The Malta Independent 20 May 2022, Friday

Updated (3): Merchant ship hijacked by migrants heading towards Malta; AFM on alert

Wednesday, 27 March 2019, 15:25 Last update: about 4 years ago

The Armed Forces of Malta have been put on alert as a merchant vessel was taken over by migrants and headed towards Malta.

Earlier, Italian interior Minister Matteo Salvini said that the vessel was heading towards Malta or Lampedusa.

The governments of both countries vowed to keep it from their territorial waters in the Mediterranean.

Salvini said that the merchant ship was taking the rescued migrants back to Libya but six miles away from the coast the migrants had taken over control, and changed course north towards Malta or Lampedusa.

It would be the first hijacking of a ship by migrants, Salvini said.

The vessel, Elhiblu I, had rescued the migrants in Libyan waters. There are discrepancies on the number of migrants on board, with Salvini saying there are 120 migrants while Maltese authorities say there are 108.

There was no immediate word on the condition of El Hiblu 1's crew. Other information about the reported hijacking was unavailable or difficult to confirm while the vessel remained at sea.

"They are not migrants, they are hijackers," Salvini is reported to have said.

"Poor castaways, who hijack a merchant ship that saved them because they want to decide the route of the cruise," Salvini, who heads the anti-migrant League party, was quoted as saying by the ANSA news agency.

Italy's Salvini said weather conditions were not good and it was unclear if the tanker would end up approaching Malta or Lampedusa island. But he had a message for the pirates: "Forget about Italy."

Contacted by The Malta Independent, a spokesman for the OPM said that the Maltese government is trying to get a clearer picture before pronouncing itself.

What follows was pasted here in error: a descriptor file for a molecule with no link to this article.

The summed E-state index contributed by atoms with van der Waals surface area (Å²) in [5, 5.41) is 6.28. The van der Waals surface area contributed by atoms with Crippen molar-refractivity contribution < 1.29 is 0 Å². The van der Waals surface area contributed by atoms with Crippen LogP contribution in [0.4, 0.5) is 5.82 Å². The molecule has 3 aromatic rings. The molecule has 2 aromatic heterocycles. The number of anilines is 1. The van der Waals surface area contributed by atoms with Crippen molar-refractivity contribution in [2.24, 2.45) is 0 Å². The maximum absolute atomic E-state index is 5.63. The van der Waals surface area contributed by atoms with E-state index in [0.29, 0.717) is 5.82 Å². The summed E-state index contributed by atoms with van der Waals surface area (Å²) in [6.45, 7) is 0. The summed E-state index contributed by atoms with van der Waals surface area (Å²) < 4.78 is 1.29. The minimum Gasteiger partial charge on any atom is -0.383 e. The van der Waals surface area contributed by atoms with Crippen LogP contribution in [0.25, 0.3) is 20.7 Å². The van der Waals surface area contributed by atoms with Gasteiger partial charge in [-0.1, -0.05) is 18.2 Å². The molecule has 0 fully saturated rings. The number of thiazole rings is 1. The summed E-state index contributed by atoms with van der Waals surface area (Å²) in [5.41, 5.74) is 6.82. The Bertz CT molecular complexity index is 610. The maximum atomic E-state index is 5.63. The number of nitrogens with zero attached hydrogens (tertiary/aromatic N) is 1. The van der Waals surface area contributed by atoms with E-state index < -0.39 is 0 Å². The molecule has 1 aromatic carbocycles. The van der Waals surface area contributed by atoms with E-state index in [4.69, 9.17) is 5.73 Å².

The Armed Forces of Malta have acknowledged the hijacking and are understood to be on stand-by. 

A private group that operates a rescue ship and monitors how governments treat migrants, Mediterranea, urged compassion for the group on the hijacked vessel and said it hoped European countries would act "in the name of fundamental rights, remembering that we are dealing with human beings fleeing hell."

Mass migration to Europe has dropped sharply since 2015, when the continent received one million refugees and migrants from countries in the Middle East, Asia and Africa. The surge created a humanitarian crisis in which desperate travelers frequently drowned and leading arrival spots such as Italy and Greece struggled to house large numbers of asylum-seekers.

Along with the dangerous sea journey itself, those who attempt to cross the Mediterranean risk being stopped by Libya's coast guard and held in Libyan detention centers that human rights groups have described as bleak places where migrants allegedly suffer routine abuse.

EU members "alert the Libyan coast guard when refugees and migrants are spotted at sea so they can be taken back to Libya, despite knowing that people there are arbitrarily detained and exposed to widespread torture, rape, killings and exploitation," Matteo de Bellis, an international migration researcher for Amnesty International, said. "

European Union member countries, responding to domestic opposition to welcoming immigrants, have decided to significantly downscale an EU operation in the Mediterranean, withdrawing their ships and continuing the mission with air surveillance only.

EU officials on Wednesday lamented the move, while Amnesty International and other groups responded by reiterating their view that Europe's collaboration with Libya to stem migration was a human rights outrage.

"This shameful decision has nothing to do with the needs of people who risk their lives at sea, but everything to do with the inability of European governments to agree on a way to share responsibility for them," de Bellis said.

The EU's Operation Sophia has been working to reduce migrant smuggling, train the Libyan coastguard and enforce an arms embargo on Libya.

EU Commission spokeswoman Maja Kocijancic said Wednesday that "without naval assets, the operation will not be able to effectively implement its mandate."

Italy commands Sophia but the anti-migrant government refuses to allow any people it rescues to be disembarked in its ports, complicating the mission.

EU countries agree in principle to renew Sophia's mandate for six months. For now, they want to recall its ships, but not its aircraft.

A formal decision must be made by March 31.



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